With the end in sight, the stories begin as everyone tries to understand why:
…. Bruce Bochy’s decision-making with his outfielders this year has left a lot to be desired, and in no case is that more obvious than his decision to bury Lewis in favor of Nate Schierholtz, and to a lesser extent Eugenio Velez, back in June.
Lewis is the third-best offensive player on the Giants, behind Pablo Sandoval and, oddly, Juan Uribe. He is the only regular other than Sandoval with an above-average OBP, making him water for an offense thirsty for baserunners. Yet Lewis has started just 20 games, about twice a week, since June 9, a time during which the Giants as a team have an execrable .305 OBP.
Of course, Sheehan is right. Lewis was the third best player on the team all season long, and it was Bochy’s poor handling of his weaknesses that ended his terrific start and began his slide. It was Bochy who wrote everybody’s name in the lineup except Lewis’ for such long stretches. But, in Bonehead’s defense, Lewis was terrifically bad in the field –something even I was eventually forced to concede– and with a team so dependent on preventing runs, Lewis’ “play” in the field was a problem that had to be addressed. (As an aside, Lewis did not provide the kind of offensive boost that would have mandated accepting the good with the bad here. He’s not Adam Dunn good with the bat, he’s simply the third best hitter on the worst offense in the league. There’s a difference.)
But, I digress….
The issue isn’t that Lewis was buried on the bench. The issue was that the team couldn’t figure out a way to help a player stay on the field. They couldn’t find a place for him, coach him up, and get the offense they so desperately needed in the game. So they played one dead body after another, and used him as a pinch hitter, or pinch runner; and hoped nobody would notice their failure. I noticed. And so did Joe.
I also noticed that Matt Cain seems to have faltered down the stretch. His last ten starts have been pretty bad, and I’m wondering whether he’s run down a bit, or if his earlier success was due more to luck than excellence. So, I looked it up.
At the end of July, he was 12-2, and leading the league in ERA, (2.12). His ERA was terrific, but, there were some mitigating circumstances for that stellar record. He beat some really bad offenses in the beginning of the season, notably the Mets, Athletics, Nationals, and Padres; and he won several games in which he allowed a bunch of hits, runs and home runs. He won on April 21st, against San Diego, despite allowing 9 hits in 6 innings. On May 12th, he escaped a loss when he allowed 9 hits and 4 earned runs in 7 innings, but the Giants somehow scored 9 runs and won the game. In fact, the Giants offense was certainly the reason he was 12-2 instead of a more pedestrian 8-5 or so.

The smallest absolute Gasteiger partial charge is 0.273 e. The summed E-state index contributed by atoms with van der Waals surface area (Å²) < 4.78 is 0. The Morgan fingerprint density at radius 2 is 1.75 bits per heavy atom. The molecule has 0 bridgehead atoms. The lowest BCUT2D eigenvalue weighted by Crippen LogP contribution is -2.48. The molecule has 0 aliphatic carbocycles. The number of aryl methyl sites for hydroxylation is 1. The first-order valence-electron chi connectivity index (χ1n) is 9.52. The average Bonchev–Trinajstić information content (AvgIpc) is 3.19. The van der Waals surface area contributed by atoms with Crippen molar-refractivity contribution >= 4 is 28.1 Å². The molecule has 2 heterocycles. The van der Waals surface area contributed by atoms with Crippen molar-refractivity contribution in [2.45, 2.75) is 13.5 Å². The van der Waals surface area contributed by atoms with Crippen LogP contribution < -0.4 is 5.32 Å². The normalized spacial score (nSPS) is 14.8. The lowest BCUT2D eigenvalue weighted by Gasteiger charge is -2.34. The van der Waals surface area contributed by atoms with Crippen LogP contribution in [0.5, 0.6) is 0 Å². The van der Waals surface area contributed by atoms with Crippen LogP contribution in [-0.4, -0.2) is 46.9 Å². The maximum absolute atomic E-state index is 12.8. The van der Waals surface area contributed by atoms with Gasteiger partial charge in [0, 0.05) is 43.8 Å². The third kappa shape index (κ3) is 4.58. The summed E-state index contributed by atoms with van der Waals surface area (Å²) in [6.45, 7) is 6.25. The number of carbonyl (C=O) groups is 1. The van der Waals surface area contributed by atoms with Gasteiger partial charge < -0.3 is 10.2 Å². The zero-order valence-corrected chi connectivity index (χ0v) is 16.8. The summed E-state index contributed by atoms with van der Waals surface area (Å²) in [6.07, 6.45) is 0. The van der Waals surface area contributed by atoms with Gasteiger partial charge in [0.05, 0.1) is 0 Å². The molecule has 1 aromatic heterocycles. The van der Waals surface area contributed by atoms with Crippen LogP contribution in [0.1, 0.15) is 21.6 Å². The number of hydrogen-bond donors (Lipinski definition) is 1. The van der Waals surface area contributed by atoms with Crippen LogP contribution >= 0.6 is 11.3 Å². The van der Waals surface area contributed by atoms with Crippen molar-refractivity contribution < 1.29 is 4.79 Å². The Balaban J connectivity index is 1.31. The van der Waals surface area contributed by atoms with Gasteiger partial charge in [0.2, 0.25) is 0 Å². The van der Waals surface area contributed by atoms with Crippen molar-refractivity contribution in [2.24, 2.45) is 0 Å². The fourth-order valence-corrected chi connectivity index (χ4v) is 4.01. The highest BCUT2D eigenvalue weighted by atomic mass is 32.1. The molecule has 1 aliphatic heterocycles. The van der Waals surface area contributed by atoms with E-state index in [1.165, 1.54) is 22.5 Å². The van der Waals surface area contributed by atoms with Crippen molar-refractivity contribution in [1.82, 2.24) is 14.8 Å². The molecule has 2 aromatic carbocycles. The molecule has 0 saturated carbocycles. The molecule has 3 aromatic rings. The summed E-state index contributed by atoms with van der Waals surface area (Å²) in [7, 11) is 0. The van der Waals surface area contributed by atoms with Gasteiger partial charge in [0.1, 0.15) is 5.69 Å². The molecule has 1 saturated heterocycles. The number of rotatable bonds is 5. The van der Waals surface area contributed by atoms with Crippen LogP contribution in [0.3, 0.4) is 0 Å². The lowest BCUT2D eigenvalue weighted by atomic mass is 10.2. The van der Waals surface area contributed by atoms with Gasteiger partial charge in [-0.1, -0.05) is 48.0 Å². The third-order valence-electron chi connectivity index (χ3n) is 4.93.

At the end of June, Cain was 9-1. But he’d given up 4 runs or more four times, and he only lost one of those games. He was the starting pitcher in games the Giants scored 7, 8, 8, 9, 9, and 7 runs. He won five of those games, and got a no decision in the one I mentioned earlier. In those games, he allowed 1, 2, 0, 4, 4, and 1 runs. At the end of June, he was 9-1, and certainly could have been 6-4.
Had he started the season 6-4, instead of 9-1, his current stretch wouldn’t be so startling, because a pitcher that wins 9 of his first 10 decisions is thought of differently. He’s thought of as being a stopper, an Ace, and when your Ace struggles it’s noticed. But Cain has never been an Ace this season. His numbers have never been as good as Lincecum’s, not that that’s a reason to be down on him, nobody’s numbers are as good as Lincecum’s, but you get the point.
He was a little bit lucky early, and he’s been quite a bit mediocre lately. Since the end of July, when he was leading the league in ERA, he’s allowed 4, 5, 3, 1, 1, 4, 2, 4, and 4 earned runs. He’s gone 1-5 during that stretch, and that’s about right. He could’ve gone 3-6, which would leave him with an overall record of 15-8, which would look better than 13-7, but it’s the same, really.
He never was the best pitcher in the league, regardless of his numbers at the end of July. He doesn’t strike out enough guys, really, and he never has. He’s actually allowed more home runs this season than ever before (22), and his peripherals are decent, but in the end, his ERA is on the way to landing pretty much where it was last year, and the year before that, around 3.50. That’s very good, but it’s not great.
Matt Cain is a fine number two starter, and the Giants are lucky to have him and Lincecum at the same time, in their prime.